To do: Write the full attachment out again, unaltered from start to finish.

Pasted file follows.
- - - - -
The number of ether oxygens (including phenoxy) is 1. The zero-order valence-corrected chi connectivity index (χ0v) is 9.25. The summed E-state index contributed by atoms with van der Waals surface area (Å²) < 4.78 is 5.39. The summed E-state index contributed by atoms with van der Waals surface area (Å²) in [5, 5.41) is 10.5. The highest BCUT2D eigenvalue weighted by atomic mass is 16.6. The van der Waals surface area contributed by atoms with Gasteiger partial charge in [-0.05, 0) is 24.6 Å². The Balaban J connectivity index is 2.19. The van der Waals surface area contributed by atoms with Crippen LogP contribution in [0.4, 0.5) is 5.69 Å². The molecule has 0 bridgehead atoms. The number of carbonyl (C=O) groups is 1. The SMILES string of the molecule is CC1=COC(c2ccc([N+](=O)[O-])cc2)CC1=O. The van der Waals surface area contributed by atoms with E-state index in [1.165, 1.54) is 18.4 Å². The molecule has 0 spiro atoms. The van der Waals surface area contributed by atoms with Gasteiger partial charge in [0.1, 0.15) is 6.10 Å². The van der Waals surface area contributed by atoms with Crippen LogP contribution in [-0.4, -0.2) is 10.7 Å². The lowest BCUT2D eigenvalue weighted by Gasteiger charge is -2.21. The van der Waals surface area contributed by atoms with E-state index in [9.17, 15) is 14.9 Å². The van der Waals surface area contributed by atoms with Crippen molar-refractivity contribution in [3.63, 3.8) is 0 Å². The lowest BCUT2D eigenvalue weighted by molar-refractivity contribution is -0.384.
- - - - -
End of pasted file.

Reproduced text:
The number of ether oxygens (including phenoxy) is 1. The zero-order valence-corrected chi connectivity index (χ0v) is 9.25. The summed E-state index contributed by atoms with van der Waals surface area (Å²) < 4.78 is 5.39. The summed E-state index contributed by atoms with van der Waals surface area (Å²) in [5, 5.41) is 10.5. The highest BCUT2D eigenvalue weighted by atomic mass is 16.6. The van der Waals surface area contributed by atoms with Gasteiger partial charge in [-0.05, 0) is 24.6 Å². The Balaban J connectivity index is 2.19. The van der Waals surface area contributed by atoms with Crippen LogP contribution in [0.4, 0.5) is 5.69 Å². The molecule has 0 bridgehead atoms. The number of carbonyl (C=O) groups is 1. The SMILES string of the molecule is CC1=COC(c2ccc([N+](=O)[O-])cc2)CC1=O. The van der Waals surface area contributed by atoms with E-state index in [1.165, 1.54) is 18.4 Å². The molecule has 0 spiro atoms. The van der Waals surface area contributed by atoms with Gasteiger partial charge in [0.1, 0.15) is 6.10 Å². The van der Waals surface area contributed by atoms with Crippen LogP contribution in [-0.4, -0.2) is 10.7 Å². The lowest BCUT2D eigenvalue weighted by Gasteiger charge is -2.21. The van der Waals surface area contributed by atoms with E-state index in [9.17, 15) is 14.9 Å². The van der Waals surface area contributed by atoms with Crippen molar-refractivity contribution in [3.63, 3.8) is 0 Å². The lowest BCUT2D eigenvalue weighted by molar-refractivity contribution is -0.384.